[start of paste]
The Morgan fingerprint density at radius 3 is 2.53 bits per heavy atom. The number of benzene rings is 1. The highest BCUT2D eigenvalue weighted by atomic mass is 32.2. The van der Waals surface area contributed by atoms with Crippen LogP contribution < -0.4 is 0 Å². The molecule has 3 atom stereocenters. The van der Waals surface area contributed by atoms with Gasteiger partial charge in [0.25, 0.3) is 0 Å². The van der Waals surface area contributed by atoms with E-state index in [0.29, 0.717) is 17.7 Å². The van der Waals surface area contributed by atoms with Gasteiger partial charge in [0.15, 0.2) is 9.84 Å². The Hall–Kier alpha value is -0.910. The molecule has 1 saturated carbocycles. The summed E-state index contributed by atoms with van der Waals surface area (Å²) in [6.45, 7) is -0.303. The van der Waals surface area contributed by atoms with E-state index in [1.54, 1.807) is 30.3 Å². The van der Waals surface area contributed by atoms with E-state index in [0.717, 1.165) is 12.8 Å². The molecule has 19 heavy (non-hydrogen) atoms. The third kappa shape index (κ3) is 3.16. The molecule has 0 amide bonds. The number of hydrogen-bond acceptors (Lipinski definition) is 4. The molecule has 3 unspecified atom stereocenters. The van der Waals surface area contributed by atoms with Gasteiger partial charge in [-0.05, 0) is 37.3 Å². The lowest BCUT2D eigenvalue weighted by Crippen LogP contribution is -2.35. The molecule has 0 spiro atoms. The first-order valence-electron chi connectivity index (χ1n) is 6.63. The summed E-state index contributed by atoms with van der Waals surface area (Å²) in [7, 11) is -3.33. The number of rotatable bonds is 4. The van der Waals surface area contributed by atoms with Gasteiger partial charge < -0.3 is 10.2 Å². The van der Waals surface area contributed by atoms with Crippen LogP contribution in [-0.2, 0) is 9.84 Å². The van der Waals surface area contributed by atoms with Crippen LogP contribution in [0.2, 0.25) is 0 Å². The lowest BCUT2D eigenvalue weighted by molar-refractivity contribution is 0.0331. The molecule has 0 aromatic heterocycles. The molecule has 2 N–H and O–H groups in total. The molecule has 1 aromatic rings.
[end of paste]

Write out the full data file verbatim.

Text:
The Morgan fingerprint density at radius 3 is 2.53 bits per heavy atom. The number of benzene rings is 1. The highest BCUT2D eigenvalue weighted by atomic mass is 32.2. The van der Waals surface area contributed by atoms with Crippen LogP contribution < -0.4 is 0 Å². The molecule has 3 atom stereocenters. The van der Waals surface area contributed by atoms with Gasteiger partial charge in [0.25, 0.3) is 0 Å². The van der Waals surface area contributed by atoms with E-state index in [0.29, 0.717) is 17.7 Å². The van der Waals surface area contributed by atoms with Gasteiger partial charge in [0.15, 0.2) is 9.84 Å². The Hall–Kier alpha value is -0.910. The molecule has 1 saturated carbocycles. The summed E-state index contributed by atoms with van der Waals surface area (Å²) in [6.45, 7) is -0.303. The van der Waals surface area contributed by atoms with E-state index in [1.54, 1.807) is 30.3 Å². The van der Waals surface area contributed by atoms with E-state index in [0.717, 1.165) is 12.8 Å². The molecule has 19 heavy (non-hydrogen) atoms. The third kappa shape index (κ3) is 3.16. The molecule has 0 amide bonds. The number of hydrogen-bond acceptors (Lipinski definition) is 4. The molecule has 3 unspecified atom stereocenters. The van der Waals surface area contributed by atoms with Gasteiger partial charge in [-0.05, 0) is 37.3 Å². The lowest BCUT2D eigenvalue weighted by Crippen LogP contribution is -2.35. The molecule has 0 spiro atoms. The first-order valence-electron chi connectivity index (χ1n) is 6.63. The summed E-state index contributed by atoms with van der Waals surface area (Å²) in [7, 11) is -3.33. The number of rotatable bonds is 4. The van der Waals surface area contributed by atoms with Gasteiger partial charge < -0.3 is 10.2 Å². The van der Waals surface area contributed by atoms with Crippen LogP contribution in [-0.2, 0) is 9.84 Å². The van der Waals surface area contributed by atoms with Crippen LogP contribution in [0.2, 0.25) is 0 Å². The lowest BCUT2D eigenvalue weighted by molar-refractivity contribution is 0.0331. The molecule has 0 aromatic heterocycles. The molecule has 2 N–H and O–H groups in total. The molecule has 1 aromatic rings.